Deezer’s new ‘artist-centric’ model, co-designed with UMG, is going to debut in France first.
It’s thus no surprise to see Believe, which is headquartered there, become the first music company to publicly offer its views on the plans.
It’s fair to say those views are mixed.
In a statement, Believe welcomed Deezer’s plans to crack down harder on streaming fraud and to exclude ‘non-artist noise content’ from its royalty payouts.
However, Believe is less impressed with the plan to ‘double boost’ artists with more than 1,000 streams a month from more than 500 unique listeners. Why? Because logically that means penalising artists who don’t meet that double-threshold.
“As a company working with artists and labels at all levels, Believe considers that all artists shall be compensated equally by streaming services regardless of their stage of development,” said Believe in its statement.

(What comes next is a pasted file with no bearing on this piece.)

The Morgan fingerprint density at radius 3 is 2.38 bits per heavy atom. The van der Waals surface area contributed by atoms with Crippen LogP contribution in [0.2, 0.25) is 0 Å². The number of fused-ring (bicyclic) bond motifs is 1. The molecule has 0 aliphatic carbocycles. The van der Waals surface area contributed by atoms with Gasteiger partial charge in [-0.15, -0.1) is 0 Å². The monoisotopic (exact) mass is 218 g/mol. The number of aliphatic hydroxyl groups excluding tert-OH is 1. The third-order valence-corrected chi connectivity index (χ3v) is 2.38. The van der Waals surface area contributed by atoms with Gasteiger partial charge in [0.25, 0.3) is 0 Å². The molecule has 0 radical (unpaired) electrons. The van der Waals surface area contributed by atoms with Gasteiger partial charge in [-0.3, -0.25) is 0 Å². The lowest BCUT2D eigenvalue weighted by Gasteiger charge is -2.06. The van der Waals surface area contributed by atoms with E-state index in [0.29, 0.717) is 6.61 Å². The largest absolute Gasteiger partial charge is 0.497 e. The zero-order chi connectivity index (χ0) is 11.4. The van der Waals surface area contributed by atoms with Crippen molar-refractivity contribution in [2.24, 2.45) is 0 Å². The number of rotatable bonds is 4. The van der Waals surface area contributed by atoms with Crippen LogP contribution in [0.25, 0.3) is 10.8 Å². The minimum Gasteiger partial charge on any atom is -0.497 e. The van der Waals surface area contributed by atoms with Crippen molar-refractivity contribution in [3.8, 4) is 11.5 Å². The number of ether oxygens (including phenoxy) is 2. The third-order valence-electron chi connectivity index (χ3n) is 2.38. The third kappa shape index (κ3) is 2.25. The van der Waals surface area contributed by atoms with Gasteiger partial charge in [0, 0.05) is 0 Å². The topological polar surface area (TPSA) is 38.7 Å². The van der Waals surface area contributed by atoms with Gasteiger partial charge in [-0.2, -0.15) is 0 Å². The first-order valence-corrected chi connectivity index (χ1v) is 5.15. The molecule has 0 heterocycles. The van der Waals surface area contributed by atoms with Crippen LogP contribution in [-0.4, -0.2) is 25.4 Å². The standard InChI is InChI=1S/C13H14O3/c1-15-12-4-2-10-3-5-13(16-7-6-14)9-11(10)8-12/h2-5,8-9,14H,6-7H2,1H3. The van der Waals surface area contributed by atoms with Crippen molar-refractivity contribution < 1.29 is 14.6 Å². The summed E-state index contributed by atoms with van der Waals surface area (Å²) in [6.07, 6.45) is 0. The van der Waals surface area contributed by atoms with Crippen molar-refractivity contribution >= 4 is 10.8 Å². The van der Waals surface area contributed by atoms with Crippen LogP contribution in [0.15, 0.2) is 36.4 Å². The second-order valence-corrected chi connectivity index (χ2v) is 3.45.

“We strongly oppose an unfair ‘reverse Robin Hood’ system that is centered around taking compensation from rising artists to allocate it to top and established artists. Further, it is our belief, based on data, that such a system would reduce diversity and discourage creativity.”
CEO Denis Ladegaillerie suggested that “we are experiencing commercial negotiations to lower the market share of all independent artists”.
UMG has claimed the opposite – that artist-centric models will support all levels of artist. But we sense the pushback from the independent sector may only just be starting.